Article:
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Feeling Good, Feeling Well

A map of feelings

Feelings are neither sensations nor emotions...

In fact, as has been pointed out in another article, there may be a great deal of confusion about exactly just what it is they are. This article attempts to look more closely at the range of feelings that are available to us, and how they can best be put to use.

The map provided above describes feelings in terms of the color wheel, that visible spectrum of light which extends from the violet just above invisible ultraviolet to the red just beneath invisible infrared. This spectrum of color is usually mapped in a circle, with the primary colors (blue, yellow and red) located at regular intervals, and all the other colors falling somewhere in between.

Color is an especially apt metaphor for the discussion of feelings. Artists often develop special palettes to evoke particular moods in their paintings, such as the astringent greys and whites of Wyeth and O’Keeffe, or the work of Picasso during his earlier blue and pink periods. Indeed, American vernacular has long associated blue with sadness (including the musical genre known as “the blues”), yellow with fear (the “yellow streak” of cowardice), and red with anger (“seeing red” when enraged).

Another time I had written about feelings as being very much like the gauges on the dashboard of a car, indicating what is taking place under the hood and helping us to understand what next to do. Just as the falling needle on the tachometer may tell us that the engine is turning slower and that we may need to gear down soon, our changing feelings indicate how we are handling various changes in our situation within the environment, and what we may need to do about it in order not to hurt ourselves.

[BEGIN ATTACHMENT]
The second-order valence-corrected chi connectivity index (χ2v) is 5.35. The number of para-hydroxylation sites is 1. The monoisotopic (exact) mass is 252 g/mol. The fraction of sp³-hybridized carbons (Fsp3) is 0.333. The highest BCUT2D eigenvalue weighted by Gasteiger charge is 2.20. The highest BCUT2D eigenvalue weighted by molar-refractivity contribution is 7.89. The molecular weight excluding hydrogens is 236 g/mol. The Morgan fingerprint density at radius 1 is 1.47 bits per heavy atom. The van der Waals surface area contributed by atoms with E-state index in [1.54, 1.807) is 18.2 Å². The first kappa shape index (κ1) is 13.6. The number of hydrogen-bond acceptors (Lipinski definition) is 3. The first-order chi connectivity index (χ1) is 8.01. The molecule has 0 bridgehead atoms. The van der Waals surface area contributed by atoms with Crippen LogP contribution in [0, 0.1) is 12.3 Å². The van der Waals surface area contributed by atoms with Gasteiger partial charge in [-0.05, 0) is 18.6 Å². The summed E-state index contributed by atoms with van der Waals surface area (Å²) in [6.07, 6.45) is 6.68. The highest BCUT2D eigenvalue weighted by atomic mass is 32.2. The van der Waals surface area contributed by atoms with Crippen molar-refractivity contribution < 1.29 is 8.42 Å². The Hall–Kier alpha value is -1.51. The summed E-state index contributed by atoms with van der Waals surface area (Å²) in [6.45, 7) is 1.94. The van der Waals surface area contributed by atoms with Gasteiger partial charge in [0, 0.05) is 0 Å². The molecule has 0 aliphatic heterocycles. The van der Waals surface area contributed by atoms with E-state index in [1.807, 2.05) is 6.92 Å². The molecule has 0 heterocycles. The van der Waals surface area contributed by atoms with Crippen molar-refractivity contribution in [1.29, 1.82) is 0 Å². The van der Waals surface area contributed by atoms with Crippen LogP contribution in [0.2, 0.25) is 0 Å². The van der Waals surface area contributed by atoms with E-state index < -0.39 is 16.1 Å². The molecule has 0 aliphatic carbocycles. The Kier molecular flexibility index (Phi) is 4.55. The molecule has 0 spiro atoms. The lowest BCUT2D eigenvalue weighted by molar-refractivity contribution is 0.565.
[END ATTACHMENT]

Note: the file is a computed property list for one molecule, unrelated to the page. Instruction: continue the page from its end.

Our sadness, for example, speaks of the losses that we have experienced in the past, and of the ways in which we have been changed by having to let go of something special to us. Our fear, on the other hand, warns us that we are becoming confounded by a sense of inadequacy as we face a future that seems to have become overwhelmingly dangerous. And our anger indicates our sense of right and wrong in the present, for what angers us at this moment, here and now, is something that we take personal issue with as morally wrong.

So our feelings do not indicate objective changes in the environment itself, but rather in our personal subjective responses to the changes, according to our values. As a result, our feelings are not about them, they are about us. A quick sports car will behave differently than a station wagon with its cargo as they climb the same steep hill side by side, and their instrument panels will demonstrate that difference. Same hill, but different cars; same situation, but different values, needs, and identities.

Paying attention to our feelings helps us to gauge ourselves more clearly, so that we might take care of ourselves more effectively. Not paying attention to what our feelings tell us usually results in some idiot light going off, in the form of an emotional reaction— and at that point it is generally too late to avoid a certain amount of damage